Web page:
By means of the bridge circuit, some electrical energy from the battery I4 is dissipated in each Thermistor to heat it several degrees above the surrounding air. With no change of pressure, the bridge is in balance. Changes in atmospheric pressure due to the climb or descent of an airplane cause air to flow into or out of the vessel. This flow of air carries with it the heat of the heating coil and changes the dissipation oi. energy of the Thermistors due to the change in thermal conduction of the surrounding air. The change in dissipation of electrical energy in the Thermistors changes the temperature of the Thermistors and consequently the bridge becomes unbalanced. The unbalance current or voltage is indicated by the meter which is suitably calibrated to indicate the rate of climb or descent of an airplane.

In a preferred embodiment of the invention, the throat of the vessel is constructed with two narrow constrictions l5 and i6 adjacent to the Thermistors I and 2, respectively, as shown in Fig. 2. By means of these constrictions, the flow of heat from the heating coil will be concentrated on one Thermistor or the other, depending on which way the heated air is flowing, and thus the thermal sensitivity of the Thermistors will be increased.

What is claimed is:

An altimeter comprising a vessel and a conduit immediately attached thereto, said conduit providing inlet and outlet means for said vessel and having a uniform inside dimension throughout its length, two thermally sensitive resistors each having the characteristic of rapidly varying in resistivity with change of temperature axially mounted in said conduit, means in said conduit forming oppositely disposed nozzles between said resistors, each of said nozzles being adjacent and directed toward anindividual resistor, a, heating c011 axially mounted insaid conduit between said nozzles, said resistors being connected in a Wheatstone bridge circuit, current supply means for said bridge, and means connected to said bridge circuit to indicate the difierence 'in temperature of said resistors as determined by the flow of heat from said heating coil through one 15 2,214,181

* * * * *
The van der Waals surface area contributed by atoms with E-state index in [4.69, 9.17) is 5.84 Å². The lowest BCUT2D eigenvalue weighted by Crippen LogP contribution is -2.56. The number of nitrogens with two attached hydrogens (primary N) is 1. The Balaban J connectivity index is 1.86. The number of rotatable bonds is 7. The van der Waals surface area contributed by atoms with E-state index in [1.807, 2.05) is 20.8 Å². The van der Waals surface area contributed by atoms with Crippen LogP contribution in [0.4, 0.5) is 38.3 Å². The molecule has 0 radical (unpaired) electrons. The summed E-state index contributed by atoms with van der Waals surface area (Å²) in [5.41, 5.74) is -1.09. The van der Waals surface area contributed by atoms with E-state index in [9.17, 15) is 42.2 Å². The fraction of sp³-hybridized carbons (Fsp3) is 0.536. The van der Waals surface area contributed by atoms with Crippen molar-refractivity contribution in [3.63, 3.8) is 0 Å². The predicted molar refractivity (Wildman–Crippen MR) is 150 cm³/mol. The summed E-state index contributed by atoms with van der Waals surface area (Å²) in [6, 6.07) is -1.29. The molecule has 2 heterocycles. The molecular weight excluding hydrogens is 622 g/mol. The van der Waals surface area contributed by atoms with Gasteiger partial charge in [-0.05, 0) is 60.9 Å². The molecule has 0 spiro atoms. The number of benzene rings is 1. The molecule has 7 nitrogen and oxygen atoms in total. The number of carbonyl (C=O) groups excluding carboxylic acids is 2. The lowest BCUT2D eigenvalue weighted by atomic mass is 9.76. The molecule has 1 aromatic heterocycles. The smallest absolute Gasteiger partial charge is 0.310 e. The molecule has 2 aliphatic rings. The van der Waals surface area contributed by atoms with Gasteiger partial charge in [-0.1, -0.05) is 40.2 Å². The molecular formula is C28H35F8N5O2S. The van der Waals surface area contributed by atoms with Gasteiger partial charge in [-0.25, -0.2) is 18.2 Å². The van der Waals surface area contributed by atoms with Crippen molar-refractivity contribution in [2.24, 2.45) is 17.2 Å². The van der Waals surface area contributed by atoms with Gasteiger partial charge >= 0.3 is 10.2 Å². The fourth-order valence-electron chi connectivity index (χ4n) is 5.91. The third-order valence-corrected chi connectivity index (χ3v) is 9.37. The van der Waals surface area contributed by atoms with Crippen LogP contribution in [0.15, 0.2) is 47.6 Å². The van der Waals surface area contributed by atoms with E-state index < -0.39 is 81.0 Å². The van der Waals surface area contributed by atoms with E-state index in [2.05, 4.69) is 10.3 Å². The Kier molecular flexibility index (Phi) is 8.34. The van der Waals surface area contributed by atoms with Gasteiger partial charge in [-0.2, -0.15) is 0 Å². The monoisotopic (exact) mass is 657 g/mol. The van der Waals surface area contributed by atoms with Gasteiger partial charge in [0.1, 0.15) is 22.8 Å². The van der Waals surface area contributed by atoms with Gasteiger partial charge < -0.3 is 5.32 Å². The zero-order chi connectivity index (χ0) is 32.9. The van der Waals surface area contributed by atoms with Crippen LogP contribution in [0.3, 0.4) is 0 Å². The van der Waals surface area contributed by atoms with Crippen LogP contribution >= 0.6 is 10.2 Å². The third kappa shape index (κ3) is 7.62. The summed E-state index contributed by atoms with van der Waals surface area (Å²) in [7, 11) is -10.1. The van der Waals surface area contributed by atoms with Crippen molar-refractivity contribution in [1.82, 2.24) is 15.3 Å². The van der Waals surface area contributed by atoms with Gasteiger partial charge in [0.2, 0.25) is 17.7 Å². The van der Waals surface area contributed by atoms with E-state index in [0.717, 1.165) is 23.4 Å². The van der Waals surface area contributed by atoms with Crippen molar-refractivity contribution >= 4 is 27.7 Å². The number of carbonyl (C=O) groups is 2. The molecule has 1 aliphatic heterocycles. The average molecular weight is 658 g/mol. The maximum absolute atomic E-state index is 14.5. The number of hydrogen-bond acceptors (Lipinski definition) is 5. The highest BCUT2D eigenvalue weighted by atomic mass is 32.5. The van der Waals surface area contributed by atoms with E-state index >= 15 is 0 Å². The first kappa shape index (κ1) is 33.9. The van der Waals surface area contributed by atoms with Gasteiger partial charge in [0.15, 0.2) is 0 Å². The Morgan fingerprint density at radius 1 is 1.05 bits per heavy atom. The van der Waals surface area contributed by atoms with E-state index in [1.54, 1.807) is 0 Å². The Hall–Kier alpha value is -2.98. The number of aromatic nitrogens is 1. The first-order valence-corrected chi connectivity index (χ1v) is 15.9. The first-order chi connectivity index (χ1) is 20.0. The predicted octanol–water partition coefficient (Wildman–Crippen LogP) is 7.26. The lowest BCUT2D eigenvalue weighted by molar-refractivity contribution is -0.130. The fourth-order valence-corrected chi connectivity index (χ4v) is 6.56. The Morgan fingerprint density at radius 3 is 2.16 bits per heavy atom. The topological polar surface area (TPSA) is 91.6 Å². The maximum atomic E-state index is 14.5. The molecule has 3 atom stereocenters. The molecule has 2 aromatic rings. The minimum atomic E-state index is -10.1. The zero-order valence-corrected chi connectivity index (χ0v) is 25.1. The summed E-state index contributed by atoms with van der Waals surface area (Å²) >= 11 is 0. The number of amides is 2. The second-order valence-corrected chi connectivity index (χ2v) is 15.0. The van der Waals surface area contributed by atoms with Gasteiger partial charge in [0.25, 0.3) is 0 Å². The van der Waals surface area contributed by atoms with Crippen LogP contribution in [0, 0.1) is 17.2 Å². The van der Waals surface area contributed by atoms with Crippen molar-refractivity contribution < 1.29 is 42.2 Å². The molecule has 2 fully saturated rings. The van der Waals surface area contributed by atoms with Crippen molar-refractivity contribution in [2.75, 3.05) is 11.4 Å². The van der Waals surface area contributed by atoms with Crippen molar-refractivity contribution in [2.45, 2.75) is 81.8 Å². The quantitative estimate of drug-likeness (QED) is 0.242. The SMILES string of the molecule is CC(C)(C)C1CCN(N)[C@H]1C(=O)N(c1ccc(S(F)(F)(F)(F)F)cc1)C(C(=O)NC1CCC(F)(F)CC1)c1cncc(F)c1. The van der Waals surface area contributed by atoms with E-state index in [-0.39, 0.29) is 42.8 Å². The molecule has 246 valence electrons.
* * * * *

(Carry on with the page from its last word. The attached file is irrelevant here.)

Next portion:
REFERENCES CITED The following references are of record in the file of this patent:

UNITED STATES PATENTS Number Name Date 1,769,358 Pinkerton et al July 1, 1930 Rylsky Sept. 10, 1940

Patent Citations
Cited PatentFiling datePublication dateApplicantTitle
US1769358 *Apr 1, 1922Jul 1, 1930Cutler Hammer IncMethod of and apparatus for ascertaining the rate of flow of fluids
US2214181 *Sep 2, 1938Sep 10, 1940Bendix Aviat CorpRate of climb responsive means
Referenced by
Citing PatentFiling datePublication dateApplicantTitle
US2694928 *Jul 29, 1948Nov 23, 1954Mine Safety Appliances CoElectrical system for measuring the rate of motion of a fluid
US2728225 *Mar 12, 1953Dec 27, 1955Skibitzke Herbert EThermal flowmeter
US2813237 *Jul 16, 1953Nov 12, 1957Phillips Petroleum CoFlow measuring servosystem
US2890586 *Aug 16, 1954Jun 16, 1959Cons Electrodynamics CorpApparatus for detecting movements of a fluid
US2926521 *Apr 21, 1958Mar 1, 1960Booth Franklin WLiquid aerosol indicating apparatus
US2939311 *Oct 31, 1956Jun 7, 1960Booth Franklin WLiquid aerosol indicator
US2966159 *Apr 12, 1955Dec 27, 1960Ruegnitz Roy CEgg washing apparatus
US3082619 *Oct 27, 1959Mar 26, 1963Standard Oil CoGas density balance
US3086386 *Sep 29, 1959Apr 23, 1963Standard Oil CoViscosity measuring system
US3184953 *Dec 27, 1961May 25, 1965Gulf Research Development CoGas chromatographic apparatus
US3216249 *May 18, 1961Nov 9, 1965Johnson Service CoDifferential pressure responsive signal circuit
US3282085 *Mar 29, 1963Nov 1, 1966Hastings Raydist IncFluid operated filament diameter measuring device
US3363463 *Feb 15, 1965Jan 16, 1968California Inst Res FoundMeans of directionally sensing flow
US3742476 *Nov 5, 1971Jun 26, 1973Apex Supply CoFluid flow indicating system
US4532811 *Jul 6, 1981Aug 6, 1985The Dow Chemical CompanyApparatus for metering sub-10 cc/minute liquid flow
US4628743 *Jun 14, 1985Dec 16, 1986The Dow Chemical CompanyApparatus and method for metering sub-10 cc/minute liquid flow
US6871534 *Oct 22, 1999Mar 29, 2005Mitsubishi Denki Kabushiki KaishaFlow rate measuring device
US7641546 *Mar 7, 2006Jan 5, 2010Lg Electronics Inc.Cooling apparatus and method for controlling the same
US7648245 *Jan 30, 2006Jan 19, 2010Lg Electronics, Inc.Cooling system of thin projector and method for controlling the same
DE1239129B *Jun 21, 1963Apr 20, 1967Martin HornigEinrichtung zur Messung der Stroemungsgeschwindigkeit eines Mediums
DE1270864B *Dec 31, 1963Jun 20, 1968Martin HornigEinrichtung zur Messung der Stroemungsgeschwindigkeit eines Mediums
DE3214359A1 *Apr 19, 1982Dec 9, 1982Hitachi LtdHitzdraht-stroemungsgeschwindigkeitsmesser
EP0268004A1 *Mar 13, 1987May 25, 1988VDO Adolf Schindling AGApparatus for the determination of the direction of a flow
Classifications
U.S. Classification73/179, 73/204.21
International ClassificationG01P5/10, G01P5/12, G01P3/62
Cooperative ClassificationG01P3/62, G01P5/12
European ClassificationG01P3/62, G01P5/12